To some it’s a sinfully ugly relic of the socialist regime; to others it’s a bold, important structure that stands apart from the bland architecture produced in Czechoslovakia in the 1970s. Both groups are probably right.
Today the Kotva building at Prague’s náměstí Republiky is, above all, something like a time capsule of another era, even as it undergoes gradual transformation. Markland, the Irish company that owns the building, has been reconstructing its interiors since last year.
But does Kotva deserve landmark status? Should its reconstruction be guided by preservationists? Architectural historian Rostislav Švácha, who has helped the Tesco building on Národní třída be declared a landmark, certainly thinks so. When the Cultural Ministry officially added the Tesco building (formerly known as Máj) to its list of landmarks in 2007, Švácha said in a series of interviews that Kotva should follow suit. Speaking to Mladá front Dnes, he characterised Kotva’s style as “approaching new brutalism” and noted that as such it belongs among Prague’s rare and valuable buildings.
While Kotva’s exterior appears cold and detached from its surroundings, there is something musty and nostalgic about the space inside. It could be the dingy, grim fluorescent lights, or the preserved colour scheme on every floor. If you take the escalator up to the second or third floor, you’ll find that even the clothing shops carry items that somehow seem outdated. It remains one of the best places in Prague to buy traditional Czech-made berets.
Upon its completion in 1975, Kotva was the biggest department store in the country. As such, it was celebrated by the regime, intended to showcase the country’s prosperity and the modern shopping opportunities afforded by the socialist system.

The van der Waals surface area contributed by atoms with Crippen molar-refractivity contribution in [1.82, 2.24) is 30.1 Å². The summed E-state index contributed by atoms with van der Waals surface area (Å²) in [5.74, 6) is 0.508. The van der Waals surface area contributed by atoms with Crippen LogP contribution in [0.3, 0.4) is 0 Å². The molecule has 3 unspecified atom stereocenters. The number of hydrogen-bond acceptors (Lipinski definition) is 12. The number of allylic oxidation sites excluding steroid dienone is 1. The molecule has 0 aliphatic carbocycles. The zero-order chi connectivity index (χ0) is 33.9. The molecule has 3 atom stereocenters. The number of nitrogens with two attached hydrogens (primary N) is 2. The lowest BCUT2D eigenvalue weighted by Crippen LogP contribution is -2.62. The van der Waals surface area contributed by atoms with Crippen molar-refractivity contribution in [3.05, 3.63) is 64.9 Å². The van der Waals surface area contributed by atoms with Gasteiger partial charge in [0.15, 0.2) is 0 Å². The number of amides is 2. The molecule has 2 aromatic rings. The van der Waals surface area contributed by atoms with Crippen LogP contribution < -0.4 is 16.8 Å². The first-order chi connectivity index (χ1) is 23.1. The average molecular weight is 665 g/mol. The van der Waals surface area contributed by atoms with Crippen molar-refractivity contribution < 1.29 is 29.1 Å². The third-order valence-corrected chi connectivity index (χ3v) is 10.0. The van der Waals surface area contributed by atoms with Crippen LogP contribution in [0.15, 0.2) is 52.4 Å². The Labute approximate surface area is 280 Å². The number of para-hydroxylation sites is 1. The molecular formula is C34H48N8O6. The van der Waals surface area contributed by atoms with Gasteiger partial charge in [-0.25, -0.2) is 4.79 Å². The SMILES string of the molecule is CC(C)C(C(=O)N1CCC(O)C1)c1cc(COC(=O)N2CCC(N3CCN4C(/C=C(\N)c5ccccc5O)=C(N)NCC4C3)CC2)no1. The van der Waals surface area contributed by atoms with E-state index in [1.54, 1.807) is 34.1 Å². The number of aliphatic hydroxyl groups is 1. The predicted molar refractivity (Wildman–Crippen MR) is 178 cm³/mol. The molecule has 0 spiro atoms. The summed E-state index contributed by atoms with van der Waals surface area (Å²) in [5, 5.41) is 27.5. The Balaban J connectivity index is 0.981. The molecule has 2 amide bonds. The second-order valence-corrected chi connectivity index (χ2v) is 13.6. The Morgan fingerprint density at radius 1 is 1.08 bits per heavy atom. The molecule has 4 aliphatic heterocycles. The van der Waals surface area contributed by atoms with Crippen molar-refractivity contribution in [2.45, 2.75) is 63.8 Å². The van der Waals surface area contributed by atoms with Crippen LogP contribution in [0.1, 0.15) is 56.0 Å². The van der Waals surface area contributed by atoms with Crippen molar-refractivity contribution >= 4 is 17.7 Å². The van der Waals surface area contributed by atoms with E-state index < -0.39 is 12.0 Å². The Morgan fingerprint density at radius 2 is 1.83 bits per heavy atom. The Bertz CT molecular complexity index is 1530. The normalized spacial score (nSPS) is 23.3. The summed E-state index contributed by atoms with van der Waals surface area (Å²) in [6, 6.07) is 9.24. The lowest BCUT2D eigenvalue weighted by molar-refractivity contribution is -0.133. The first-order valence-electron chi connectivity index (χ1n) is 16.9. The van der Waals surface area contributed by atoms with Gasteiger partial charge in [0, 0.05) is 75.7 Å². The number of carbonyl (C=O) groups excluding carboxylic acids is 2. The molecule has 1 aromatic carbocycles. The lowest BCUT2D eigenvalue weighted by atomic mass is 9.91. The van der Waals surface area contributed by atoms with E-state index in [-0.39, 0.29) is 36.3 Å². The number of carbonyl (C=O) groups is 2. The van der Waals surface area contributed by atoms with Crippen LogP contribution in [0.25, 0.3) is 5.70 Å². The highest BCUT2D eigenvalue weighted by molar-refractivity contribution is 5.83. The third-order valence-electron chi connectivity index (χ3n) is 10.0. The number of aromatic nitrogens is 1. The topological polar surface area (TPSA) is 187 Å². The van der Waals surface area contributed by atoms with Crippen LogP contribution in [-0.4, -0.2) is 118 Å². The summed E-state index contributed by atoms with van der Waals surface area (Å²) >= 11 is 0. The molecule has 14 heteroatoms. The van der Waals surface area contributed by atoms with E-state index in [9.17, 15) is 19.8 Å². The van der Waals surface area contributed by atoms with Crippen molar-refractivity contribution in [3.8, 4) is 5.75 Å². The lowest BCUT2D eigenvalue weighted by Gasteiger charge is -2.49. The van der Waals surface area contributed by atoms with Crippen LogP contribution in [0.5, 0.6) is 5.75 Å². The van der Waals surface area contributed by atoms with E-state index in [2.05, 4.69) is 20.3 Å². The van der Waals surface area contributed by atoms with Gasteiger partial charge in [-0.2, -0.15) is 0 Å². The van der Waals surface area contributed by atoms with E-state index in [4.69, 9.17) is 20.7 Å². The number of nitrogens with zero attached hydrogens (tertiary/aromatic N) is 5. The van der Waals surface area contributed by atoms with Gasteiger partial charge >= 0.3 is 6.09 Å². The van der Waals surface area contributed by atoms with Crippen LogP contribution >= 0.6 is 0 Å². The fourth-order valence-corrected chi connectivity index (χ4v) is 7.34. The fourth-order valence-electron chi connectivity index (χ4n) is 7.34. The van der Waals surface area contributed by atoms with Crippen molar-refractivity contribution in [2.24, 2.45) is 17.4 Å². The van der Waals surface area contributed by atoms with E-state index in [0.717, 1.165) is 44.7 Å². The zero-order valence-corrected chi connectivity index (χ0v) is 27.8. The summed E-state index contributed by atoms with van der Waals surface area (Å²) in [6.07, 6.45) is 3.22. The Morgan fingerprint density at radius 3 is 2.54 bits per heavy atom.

And yet, paradoxically, the building was one of the most western structures built here during that decade. It was constructed by a Swedish company at a time when virtually all construction was done by Czechoslovak state companies. And its creators, Věra Machoninová and Vladimír Machonin, belonged among the the boldest architects of their generation, responsible for such projects as hotel Thermal in Karlovy Vary and the Czechoslovak embassy in Berlin.
Five stories tall, with a layout composed of several interlocking hexagons, Kotva is a dark, severe building, its steel and concrete skeleton covered in dark brown plates of ridged metal and large planes of glass.
For now the original appearance of the exterior remains, although in an interview with E15, Markland’s director for central Europe said the company would like to eventually add more windows to the facade and make it look “more attractive”. The interior, meanwhile, will be undergoing more significant changes.
That’s probably a good thing. Kotva clearly needs to be modernised, if only to try to withstand the competition from the Palladium, the mega-mall across the street. Aside from Kotva’s ground floor, all of its levels remain devoid of shoppers even at busy times of the day. The space on each floor is entirely open, with no divisions for individual shops. But what the building gains in economic potential, it will lose in its value as a historical time capsule. Let’s hope they at least keep the beret counter open.